January 2023 Enewsletter


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January 31, 2023

Victory for chimps, FDA and alternatives, Dangerous monkey imports, Treetop Ten are home

Chimps Get Court Victory!

Over 70 chimpanzees who have been living almost their entire lives in labs may soon be able to spend their remaining years in a sanctuary. A federal judge ruled in December that the National Institutes of Health (NIH) violated the law when it refused to allow certain chimps to be transferred out of labs and sent to the Chimp Haven sanctuary in Louisiana.

In her decision, U.S. District Judge Lydia Kay Griggsby states that the NIH’s stance violates the CHIMP Act, passed in 2000. “Congress intended for the federal sanctuary system to provide lifetime care for chimpanzees that are no longer appropriate for research due to advanced age, infections, or similar circumstance,” she wrote. “The CHIMP Act makes clear that Congress recognized that older and sicker chimpanzees…would enter the federal sanctuary system.”

The NIH announced in 2015 that it would no longer fund chimp research and stated that it had “developed a plan for the retirement of all of the NIH-owned and –supported chimpanzees to Chimp Haven.” Since then, more than 200 chimpanzees have been relocated to the sanctuary. However, the NIH announced in 2019 and 2021 that the remaining chimpanzees at the Alamogordo Primate Facility in New Mexico and dozens more chimps at the MD Anderson Cancer Center in Texas would not be relocated to Chimp Haven. The agency claimed that it was for their own good because they were too frail or otherwise unsuited for life in a sanctuary. AAVS and others protested this determination.

After repeated appeals to NIH were disregarded, animal protection organizations finally sued the agency to force it to comply with the law, documenting that older chimps certainly can be moved safely. Next, the judge will review additional information and the parties are expected to reach agreement on a practical plan for relocating the chimps.

Other News

U.S. Food and Drug Administration (FDA) and drug industry representatives have stated that a “shortage” of primates created an opportunity for “the development and use of alternative methods.” With the incorporation of the FDA Modernization Act 2.0 into a federal budget bill, explicitly allowing non-animal methods to be accepted, and a $5 million allocation for the FDA’s New Alternative Methods Program, the door is open for the agency to make meaningful advancements in drug testing and discovery.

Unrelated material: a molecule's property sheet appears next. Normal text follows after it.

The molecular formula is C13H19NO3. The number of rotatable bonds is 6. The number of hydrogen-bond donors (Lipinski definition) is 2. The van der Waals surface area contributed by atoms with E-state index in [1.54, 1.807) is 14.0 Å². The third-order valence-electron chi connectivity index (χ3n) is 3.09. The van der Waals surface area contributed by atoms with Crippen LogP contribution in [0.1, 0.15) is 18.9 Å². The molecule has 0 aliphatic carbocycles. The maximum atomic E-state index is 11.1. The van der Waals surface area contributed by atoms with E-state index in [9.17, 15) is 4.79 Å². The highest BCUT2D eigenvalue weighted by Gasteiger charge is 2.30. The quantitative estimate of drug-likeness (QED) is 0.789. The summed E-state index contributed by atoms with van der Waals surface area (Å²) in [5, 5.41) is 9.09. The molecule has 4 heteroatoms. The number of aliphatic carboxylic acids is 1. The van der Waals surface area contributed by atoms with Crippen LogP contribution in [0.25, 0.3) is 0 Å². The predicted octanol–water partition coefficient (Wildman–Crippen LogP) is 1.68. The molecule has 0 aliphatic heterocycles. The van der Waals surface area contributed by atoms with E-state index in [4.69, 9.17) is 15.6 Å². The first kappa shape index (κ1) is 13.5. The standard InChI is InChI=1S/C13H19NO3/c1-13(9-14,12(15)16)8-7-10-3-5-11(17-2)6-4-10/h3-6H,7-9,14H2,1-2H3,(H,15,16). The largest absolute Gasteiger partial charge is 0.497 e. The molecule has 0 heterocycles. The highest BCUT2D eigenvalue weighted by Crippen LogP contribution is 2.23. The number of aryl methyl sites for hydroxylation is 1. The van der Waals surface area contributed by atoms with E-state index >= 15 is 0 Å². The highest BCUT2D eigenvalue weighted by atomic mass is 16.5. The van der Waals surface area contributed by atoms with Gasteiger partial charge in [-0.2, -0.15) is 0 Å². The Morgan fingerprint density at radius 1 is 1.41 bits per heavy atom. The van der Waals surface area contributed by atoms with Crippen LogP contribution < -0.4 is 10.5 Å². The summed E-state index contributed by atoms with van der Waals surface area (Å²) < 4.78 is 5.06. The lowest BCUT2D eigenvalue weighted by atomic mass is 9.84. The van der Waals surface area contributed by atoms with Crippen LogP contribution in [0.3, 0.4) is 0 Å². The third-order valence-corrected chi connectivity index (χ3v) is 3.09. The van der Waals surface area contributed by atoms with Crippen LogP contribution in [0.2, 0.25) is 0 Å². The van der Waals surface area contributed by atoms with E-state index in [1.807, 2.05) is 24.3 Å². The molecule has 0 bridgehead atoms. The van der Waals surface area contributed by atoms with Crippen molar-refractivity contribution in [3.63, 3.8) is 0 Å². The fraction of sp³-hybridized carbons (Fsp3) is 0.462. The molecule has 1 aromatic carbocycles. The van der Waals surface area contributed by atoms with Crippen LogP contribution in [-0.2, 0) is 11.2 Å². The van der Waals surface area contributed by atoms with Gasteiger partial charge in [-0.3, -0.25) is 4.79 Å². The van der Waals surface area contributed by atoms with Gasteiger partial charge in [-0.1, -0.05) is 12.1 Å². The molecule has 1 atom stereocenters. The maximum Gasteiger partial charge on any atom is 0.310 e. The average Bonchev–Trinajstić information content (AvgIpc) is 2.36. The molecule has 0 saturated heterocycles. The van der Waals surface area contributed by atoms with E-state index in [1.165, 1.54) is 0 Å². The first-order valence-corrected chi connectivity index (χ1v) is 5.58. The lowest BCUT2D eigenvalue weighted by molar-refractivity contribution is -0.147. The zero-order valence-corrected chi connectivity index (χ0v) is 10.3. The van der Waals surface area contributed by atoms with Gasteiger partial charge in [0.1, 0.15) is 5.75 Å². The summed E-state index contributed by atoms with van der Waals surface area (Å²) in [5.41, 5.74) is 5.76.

Imports of long-tailed macaques from Cambodia for use in research continue despite several concerning discoveries. Government documents show that monkeys carrying an infectious bioagent entered the U.S. from Cambodia between 2018 and 2021 and that the number of primates who died in quarantine more than quadrupled from 2017 to 2021. A smuggling ring involving the sale of primates to U.S. importers from Cambodia was also uncovered.

Sanctuary Moment

Chimp Haven

The Treetop Ten are Home!

We are so thrilled to share that Amber, Axil, Buster, Connor, December, Denise, Inky, Mocha, Mousse, and Tequila—affectionately known as the Treetop Ten—have arrived at their new home at the Chimp Haven sanctuary in Louisiana. They are the last chimpanzees to be moved out of the Wildlife Waystation, which closed in 2019 partly because it was located precariously close to the wildfires in southern California.

In order to provide a safe home for these chimpanzees, Chimp Haven needed to expand its facilities. AAVS and our supporters were able to help this effort through our BUILD IT! Giving campaign. Now these special chimpanzees have the opportunity to live in large family groups, explore spacious habitats, indulge in fresh fruits and veggies, and enjoy unique enrichment activities. They have the very best expert care to keep them thriving, and finally get to live the chimp life!

Check out this video to follow their 1,600-mile journey to Chimp Haven!

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